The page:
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January 15, 2009

Take Your Carrier to Court Day

Kate Hanni
Kate Hanni, founder of the
Coalition for an Airline
Passenger Bill of Rights,
in Washington, D.C. last April
(click to enlarge)
Photo:
Stephanie Pfriender Stylander

by Barbara S. Peterson

As President Bush winds up his last week in office, here's something to ponder, especially if you happen to be sitting on a plane held on the tarmac: One of his administration's last acts in the transportation field was to approve a policy that could open the way for consumers to sue airlines in state courts for any action that might violate their "contract of carriage," the pact that, unbeknownst to most travelers, goes into effect each time an airline sells you a ticket.

Few people have ever pored over the reams of gobbledygook in a real contract of carriage; most of us have never even tried to get a copy of one. (If you care, they are available online. Just type in the name of the airline and "contract of carriage." I just tried it for United and got about 50 single-spaced pages of rules.) But if the DOT has its way, you may want to brush up on your legalese. Airlines may soon have to rewrite their documents to include specific pledges on what they'll do for you when things go awry--and if they fall down on the job, you could get more than a lame letter of apology.

Never mind the fact that it is the administration's failure to tackle flight delays that has brought us to this point. Is this really a big deal? You bet. As business travel expert Joe Brancatelli wrote in his Seat 2B column recently on Portfolio.com: "that extraordinary bureaucratic step would allow unhappy and mistreated fliers to sue airlines in state courts. The 1978 law that deregulated air transportation currently requires travelers to sue airlines in federal court, an impossibly high bar for most individuals."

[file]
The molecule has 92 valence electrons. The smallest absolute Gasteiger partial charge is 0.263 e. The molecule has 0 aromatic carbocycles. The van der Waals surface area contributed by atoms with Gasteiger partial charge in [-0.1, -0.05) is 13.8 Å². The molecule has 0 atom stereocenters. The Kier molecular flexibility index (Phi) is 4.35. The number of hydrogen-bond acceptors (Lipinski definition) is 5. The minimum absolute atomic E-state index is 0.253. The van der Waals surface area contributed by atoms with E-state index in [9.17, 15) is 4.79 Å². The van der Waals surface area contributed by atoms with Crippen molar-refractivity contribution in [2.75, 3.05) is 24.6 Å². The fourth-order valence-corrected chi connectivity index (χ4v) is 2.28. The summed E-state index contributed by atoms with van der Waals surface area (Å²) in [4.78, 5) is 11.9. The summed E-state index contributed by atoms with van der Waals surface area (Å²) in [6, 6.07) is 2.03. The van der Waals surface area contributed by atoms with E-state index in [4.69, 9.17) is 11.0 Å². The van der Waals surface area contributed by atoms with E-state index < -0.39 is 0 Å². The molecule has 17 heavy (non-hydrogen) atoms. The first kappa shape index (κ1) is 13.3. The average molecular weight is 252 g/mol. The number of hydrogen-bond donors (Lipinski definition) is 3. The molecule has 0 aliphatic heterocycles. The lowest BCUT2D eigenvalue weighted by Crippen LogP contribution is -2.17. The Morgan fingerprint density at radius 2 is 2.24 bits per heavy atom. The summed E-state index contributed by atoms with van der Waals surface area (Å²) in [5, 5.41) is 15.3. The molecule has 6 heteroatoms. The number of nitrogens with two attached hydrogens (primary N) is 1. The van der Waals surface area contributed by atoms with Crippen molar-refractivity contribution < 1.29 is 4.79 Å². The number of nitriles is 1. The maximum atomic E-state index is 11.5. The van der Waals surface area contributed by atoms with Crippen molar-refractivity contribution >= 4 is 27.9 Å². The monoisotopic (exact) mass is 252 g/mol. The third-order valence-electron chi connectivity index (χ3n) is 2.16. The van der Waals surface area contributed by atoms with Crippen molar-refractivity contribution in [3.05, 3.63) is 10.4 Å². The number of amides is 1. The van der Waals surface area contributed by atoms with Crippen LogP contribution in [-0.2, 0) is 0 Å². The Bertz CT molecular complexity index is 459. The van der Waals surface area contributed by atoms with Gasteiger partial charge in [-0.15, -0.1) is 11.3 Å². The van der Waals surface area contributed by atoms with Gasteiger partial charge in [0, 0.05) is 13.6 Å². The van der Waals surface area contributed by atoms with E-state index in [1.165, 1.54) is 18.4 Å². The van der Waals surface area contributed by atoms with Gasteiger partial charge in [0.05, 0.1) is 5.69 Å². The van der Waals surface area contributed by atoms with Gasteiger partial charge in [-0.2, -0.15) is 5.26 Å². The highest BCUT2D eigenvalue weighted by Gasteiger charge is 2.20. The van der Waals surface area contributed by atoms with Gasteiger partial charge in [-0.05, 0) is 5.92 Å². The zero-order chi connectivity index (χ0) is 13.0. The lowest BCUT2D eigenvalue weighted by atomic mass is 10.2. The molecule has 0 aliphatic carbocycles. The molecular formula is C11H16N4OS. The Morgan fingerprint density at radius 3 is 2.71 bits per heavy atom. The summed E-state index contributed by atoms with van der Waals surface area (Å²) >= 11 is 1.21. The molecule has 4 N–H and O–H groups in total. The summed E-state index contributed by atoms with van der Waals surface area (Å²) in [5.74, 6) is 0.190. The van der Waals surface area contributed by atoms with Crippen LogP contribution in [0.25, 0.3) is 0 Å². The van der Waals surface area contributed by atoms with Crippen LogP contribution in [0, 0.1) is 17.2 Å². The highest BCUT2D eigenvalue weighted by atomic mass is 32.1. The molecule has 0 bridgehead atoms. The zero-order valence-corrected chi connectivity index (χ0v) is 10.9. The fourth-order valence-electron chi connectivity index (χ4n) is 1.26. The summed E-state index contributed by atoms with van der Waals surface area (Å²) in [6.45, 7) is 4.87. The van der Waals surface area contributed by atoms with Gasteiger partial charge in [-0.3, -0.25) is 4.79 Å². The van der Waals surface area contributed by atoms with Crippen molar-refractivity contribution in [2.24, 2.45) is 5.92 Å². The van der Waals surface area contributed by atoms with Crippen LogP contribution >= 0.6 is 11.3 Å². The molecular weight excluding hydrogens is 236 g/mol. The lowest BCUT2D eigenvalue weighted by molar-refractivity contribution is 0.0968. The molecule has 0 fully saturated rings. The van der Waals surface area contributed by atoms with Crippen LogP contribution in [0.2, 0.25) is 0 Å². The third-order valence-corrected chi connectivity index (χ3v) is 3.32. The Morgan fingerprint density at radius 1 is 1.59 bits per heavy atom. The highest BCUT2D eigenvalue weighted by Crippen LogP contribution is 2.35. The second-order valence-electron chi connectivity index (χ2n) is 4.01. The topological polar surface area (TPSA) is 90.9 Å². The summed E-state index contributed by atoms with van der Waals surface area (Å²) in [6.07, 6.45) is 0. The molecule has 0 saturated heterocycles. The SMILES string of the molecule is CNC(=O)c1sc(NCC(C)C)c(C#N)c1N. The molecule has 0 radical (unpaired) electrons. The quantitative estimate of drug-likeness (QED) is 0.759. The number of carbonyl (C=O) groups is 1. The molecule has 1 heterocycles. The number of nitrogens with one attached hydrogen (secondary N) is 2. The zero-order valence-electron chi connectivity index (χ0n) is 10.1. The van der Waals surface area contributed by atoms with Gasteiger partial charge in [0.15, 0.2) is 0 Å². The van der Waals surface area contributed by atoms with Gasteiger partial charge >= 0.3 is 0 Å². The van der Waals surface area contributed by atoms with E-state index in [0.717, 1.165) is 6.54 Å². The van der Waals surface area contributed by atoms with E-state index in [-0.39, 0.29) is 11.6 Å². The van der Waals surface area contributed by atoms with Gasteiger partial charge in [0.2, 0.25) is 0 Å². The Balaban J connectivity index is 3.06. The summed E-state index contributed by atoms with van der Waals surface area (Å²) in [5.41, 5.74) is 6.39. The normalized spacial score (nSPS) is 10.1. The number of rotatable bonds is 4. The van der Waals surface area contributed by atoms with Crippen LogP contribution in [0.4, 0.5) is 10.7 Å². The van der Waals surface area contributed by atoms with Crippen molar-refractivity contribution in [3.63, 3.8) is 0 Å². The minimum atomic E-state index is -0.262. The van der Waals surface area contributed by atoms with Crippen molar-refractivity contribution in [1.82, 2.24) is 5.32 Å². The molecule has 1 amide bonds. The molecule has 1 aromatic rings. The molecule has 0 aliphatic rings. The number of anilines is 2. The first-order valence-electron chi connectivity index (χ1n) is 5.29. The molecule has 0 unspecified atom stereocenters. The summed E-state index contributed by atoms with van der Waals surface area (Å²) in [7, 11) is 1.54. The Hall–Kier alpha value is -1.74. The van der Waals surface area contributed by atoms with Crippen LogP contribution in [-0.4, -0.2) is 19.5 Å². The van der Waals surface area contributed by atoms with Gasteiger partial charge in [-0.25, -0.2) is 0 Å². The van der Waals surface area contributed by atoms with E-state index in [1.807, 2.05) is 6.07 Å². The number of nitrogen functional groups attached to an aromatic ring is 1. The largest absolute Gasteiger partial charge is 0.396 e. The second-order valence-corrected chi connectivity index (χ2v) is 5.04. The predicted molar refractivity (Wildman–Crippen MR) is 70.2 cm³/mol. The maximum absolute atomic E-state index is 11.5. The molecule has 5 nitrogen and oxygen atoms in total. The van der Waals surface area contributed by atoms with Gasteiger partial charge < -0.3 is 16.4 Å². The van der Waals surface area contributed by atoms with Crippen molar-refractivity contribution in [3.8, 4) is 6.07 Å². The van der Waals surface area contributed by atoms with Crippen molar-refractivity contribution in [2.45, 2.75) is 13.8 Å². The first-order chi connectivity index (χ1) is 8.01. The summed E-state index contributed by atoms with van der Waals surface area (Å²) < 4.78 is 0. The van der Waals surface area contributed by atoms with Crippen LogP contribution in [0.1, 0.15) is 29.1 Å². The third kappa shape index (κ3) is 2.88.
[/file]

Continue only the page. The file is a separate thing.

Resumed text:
Brancatelli also gave some of the credit for this change to Kate Hanni, the ubiquitous airline industry gadfly who founded the Coalition for an Airline Passengers Bill of Rights after being trapped for hours on a plane in Texas. But the story gets stranger: Hanni, it turns out, doesn't necessarily see this as a victory--and in fact, she's dismissing the potential legal windfall as a smokescreen, and calling again for a push to enact a federal passengers bill of rights. 

"Hanni...doesn't seem to understand that shifting the battle for passenger redress to state courts would be a gigantic victory for beleaguered fliers," Brancatelli wrote. San Francisco attorney Alexander Anolik, an authority on travel law, agrees that short of passage of a federal bill of rights for fliers (a long shot, given what Congress has on its plate), consumers should familiarize themselves with the airlines' policies as spelled out in their contracts. "If they do not live up to them it is easier to sue for a breach of contract," he says.

And to be fair, Hanni's efforts did get the DOT to agree to provide more detailed information on excessive tarmac delays, which it just started releasing on its Web site. So . . . would you welcome a chance to take the airlines to court or is this yet another step toward a lawyers' full employment act?

Further reading:
* Recommendations from the DOT task force on delays
* New tarmac delay data
* A notice from the DOT on changes in consumer protections, such as increases in the lost luggage reimbursements
* Hanni is one of Condé Nast Traveler's 2008 trail blazers
* Bush Officials Claim a Kinder, Gentler Airport Security
* Air Travel Forecast 2009
* On the Fly: The airline industry

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